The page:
Coming Soon to an Airport Near You?
Airports in Arizona, California, Florida and Nevada recently came within a few days — and at times within hours — of running out of jet fuel, according to airline industry officials. Because of supply bottlenecks, airlines were forced to fly in fuel from other markets and scramble for deliveries by trucks. But these are expensive, short-term fixes that don’t address what airline executives consider to be the underlying problem: With passenger traffic rising above levels before Sept. 11, 2001, the nation’s aviation business slowly is outgrowing the infrastructure that fuels it… One of the latest supply snags began around July 20 in Phoenix. The trouble apparently began after Kinder Morgan didn’t make a scheduled delivery of jet fuel, at which point carriers began “ferrying” extra fuel to Phoenix from California and Nevada. The near-shortage in Phoenix gradually spread to airports in Reno, Nev., San Diego and Ontario, Calif. Jet fuel had to be trucked in just to keep the ferrying program to Phoenix alive, executives said. The crisis was resolved gradually as pipeline deliveries returned to normal and airlines focused on using as little fuel as necessary.—Associated Press Let me get this straight: of all the stories in the world that make the front page of my online New York Times and my online Wall Street Journal, the fact that jet fuel shortages have forced airlines to fly jet fuel from one airport to another and to use “as little fuel as necessary” somehow doesn’t make the cut?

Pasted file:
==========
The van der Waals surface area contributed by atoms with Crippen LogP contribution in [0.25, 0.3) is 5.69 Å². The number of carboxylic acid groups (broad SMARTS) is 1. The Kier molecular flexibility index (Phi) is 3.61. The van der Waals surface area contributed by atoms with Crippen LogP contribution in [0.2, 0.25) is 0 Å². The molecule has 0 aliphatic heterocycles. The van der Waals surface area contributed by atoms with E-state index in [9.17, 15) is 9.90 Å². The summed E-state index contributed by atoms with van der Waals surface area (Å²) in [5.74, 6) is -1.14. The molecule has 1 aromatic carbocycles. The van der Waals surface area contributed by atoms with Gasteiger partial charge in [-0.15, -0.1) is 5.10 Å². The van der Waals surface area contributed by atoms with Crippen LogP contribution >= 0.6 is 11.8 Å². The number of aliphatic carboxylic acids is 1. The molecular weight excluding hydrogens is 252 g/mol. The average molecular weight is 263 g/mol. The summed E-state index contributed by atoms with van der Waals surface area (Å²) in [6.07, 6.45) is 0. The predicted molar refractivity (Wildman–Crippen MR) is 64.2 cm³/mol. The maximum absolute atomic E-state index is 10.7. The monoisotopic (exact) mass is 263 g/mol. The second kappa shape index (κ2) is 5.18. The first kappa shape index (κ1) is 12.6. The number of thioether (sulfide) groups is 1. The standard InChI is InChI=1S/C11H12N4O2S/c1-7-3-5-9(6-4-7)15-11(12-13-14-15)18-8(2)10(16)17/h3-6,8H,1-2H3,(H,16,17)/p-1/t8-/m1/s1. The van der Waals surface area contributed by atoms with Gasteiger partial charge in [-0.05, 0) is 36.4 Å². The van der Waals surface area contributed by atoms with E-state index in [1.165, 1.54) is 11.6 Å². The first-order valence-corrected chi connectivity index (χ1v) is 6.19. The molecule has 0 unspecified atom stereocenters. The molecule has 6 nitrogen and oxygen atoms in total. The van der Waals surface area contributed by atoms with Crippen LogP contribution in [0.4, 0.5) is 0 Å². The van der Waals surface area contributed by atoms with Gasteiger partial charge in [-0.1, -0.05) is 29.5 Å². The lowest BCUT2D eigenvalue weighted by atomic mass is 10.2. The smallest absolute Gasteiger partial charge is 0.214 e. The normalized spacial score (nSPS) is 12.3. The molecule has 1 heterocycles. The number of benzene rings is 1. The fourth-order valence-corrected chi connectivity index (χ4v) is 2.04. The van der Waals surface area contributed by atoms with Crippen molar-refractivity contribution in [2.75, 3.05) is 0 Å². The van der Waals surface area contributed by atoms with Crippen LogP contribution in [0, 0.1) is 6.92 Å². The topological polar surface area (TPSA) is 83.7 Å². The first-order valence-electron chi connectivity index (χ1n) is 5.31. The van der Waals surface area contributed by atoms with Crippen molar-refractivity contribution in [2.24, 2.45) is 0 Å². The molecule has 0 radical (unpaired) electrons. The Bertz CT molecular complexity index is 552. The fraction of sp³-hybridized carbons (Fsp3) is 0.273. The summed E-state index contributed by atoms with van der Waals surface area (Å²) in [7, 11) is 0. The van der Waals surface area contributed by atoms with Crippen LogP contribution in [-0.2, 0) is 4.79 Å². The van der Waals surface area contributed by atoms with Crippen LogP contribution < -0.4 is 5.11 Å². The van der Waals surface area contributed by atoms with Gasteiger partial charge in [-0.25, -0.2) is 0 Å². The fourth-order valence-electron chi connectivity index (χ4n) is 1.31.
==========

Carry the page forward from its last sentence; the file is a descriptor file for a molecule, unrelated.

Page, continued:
On the New York Times web site we can, of course, read the latest installment in what Judge Roberts may have written in a letter home from summer camp when he was twelve that might or might not provide a clue about his position on abortion.
I am, of course, making that up—barely. But I am not making up the fact that on the Wall Street Journal site’s front page we can read not about the airline industry’s jet fuel problem but about how the Chinese government wants Chinese families to use an extra pair of chop sticks when they eat, so as not to contaminate the common food bowl.
Now that is fascinating stuff, and I’m sure it plays into the Journal’s desperate attempt to attract new readers (“Okay, what’s our Chinese angle today…?”)
But when I read of a jet fuel problem that forces airlines to use “as little fuel as necessary,” I wonder just how blind we want to be to what’s causing oil prices to hit $65 a barrel—and ask myself how the editors at those two distinguished bastions of journalism determine that Judge Roberts’ abortion position and China’s two-chop-sticks push can overshadow what we may very well look back on as The Energy Crisis of 2005.
Jeff Matthews I Am Not Making This Up
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